After the Manchin-Toomey compromise to expand background checks failed in the Senate, determining the fate of the full gun package, Sens. Murphy and Blumenthal, joined by outspoken Newtown activists, vowed there would be a “political price” paid by those who voted against gun control.
Recent poll results suggests that voting “no” on gun control may have become a political liability, something that advocates have said is the first step in a long-term strategy to enact stricter gun laws. Liberal leaning Public Policy Polling surveyed voters in a number of states whose senators voted against the background check expansion.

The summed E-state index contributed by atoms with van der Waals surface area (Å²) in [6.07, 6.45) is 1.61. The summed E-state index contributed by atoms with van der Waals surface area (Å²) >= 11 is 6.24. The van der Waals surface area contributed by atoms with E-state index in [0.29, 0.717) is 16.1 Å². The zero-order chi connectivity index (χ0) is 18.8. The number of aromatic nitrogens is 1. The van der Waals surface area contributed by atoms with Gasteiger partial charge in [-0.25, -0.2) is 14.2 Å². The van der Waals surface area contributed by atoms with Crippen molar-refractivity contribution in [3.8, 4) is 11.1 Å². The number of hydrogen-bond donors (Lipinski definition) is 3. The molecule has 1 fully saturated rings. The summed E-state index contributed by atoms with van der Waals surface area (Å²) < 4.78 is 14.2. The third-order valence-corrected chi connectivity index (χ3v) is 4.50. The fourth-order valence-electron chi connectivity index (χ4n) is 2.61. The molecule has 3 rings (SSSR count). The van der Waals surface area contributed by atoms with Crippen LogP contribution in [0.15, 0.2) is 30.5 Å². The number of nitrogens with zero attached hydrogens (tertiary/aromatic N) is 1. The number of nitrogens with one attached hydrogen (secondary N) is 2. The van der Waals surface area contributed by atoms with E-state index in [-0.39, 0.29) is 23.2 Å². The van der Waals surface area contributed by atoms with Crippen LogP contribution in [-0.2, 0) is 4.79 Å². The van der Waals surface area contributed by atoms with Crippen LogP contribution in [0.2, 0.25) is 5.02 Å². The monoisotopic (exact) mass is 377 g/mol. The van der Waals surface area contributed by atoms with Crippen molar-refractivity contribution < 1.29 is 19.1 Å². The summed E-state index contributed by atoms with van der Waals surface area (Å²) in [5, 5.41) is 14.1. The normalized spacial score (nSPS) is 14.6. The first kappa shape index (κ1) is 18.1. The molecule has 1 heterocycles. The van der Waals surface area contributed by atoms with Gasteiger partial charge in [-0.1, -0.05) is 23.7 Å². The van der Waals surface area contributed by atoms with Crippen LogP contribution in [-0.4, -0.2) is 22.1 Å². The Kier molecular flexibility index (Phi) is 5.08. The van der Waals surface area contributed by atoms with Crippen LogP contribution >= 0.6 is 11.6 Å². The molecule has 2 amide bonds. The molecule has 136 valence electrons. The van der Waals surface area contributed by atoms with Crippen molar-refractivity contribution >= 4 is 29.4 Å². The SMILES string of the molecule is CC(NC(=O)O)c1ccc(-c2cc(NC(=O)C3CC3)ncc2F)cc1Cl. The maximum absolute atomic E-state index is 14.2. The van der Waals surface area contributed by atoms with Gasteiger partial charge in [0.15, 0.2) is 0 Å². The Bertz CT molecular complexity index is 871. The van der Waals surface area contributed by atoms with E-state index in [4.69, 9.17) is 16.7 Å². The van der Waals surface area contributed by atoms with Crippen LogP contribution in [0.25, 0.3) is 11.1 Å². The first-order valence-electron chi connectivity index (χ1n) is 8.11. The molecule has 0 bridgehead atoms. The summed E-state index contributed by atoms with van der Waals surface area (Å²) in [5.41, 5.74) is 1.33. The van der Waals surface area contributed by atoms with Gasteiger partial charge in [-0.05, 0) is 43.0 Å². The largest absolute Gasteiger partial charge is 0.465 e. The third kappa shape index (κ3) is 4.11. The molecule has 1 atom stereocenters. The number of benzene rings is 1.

Republican Sen. Jeff Flake, the junior senator from Arizona, voted against the measure despite senior Sen. John McCain voting for it. Flake’s approval rating dropped 19 points and over 50 percent of those polled said they are less likely to support him in a future election because of this vote.
Sen. Lisa Murkowski, a moderate Republican from Alaska, saw her approval rating drop 16 points since February. Democratic Sen. Mark Begich’s approval rating dropped among Democrats and Independents, and did not increase among Republicans.
Senators in Nevada and Ohio, both swing states, also saw declines in approval ratings.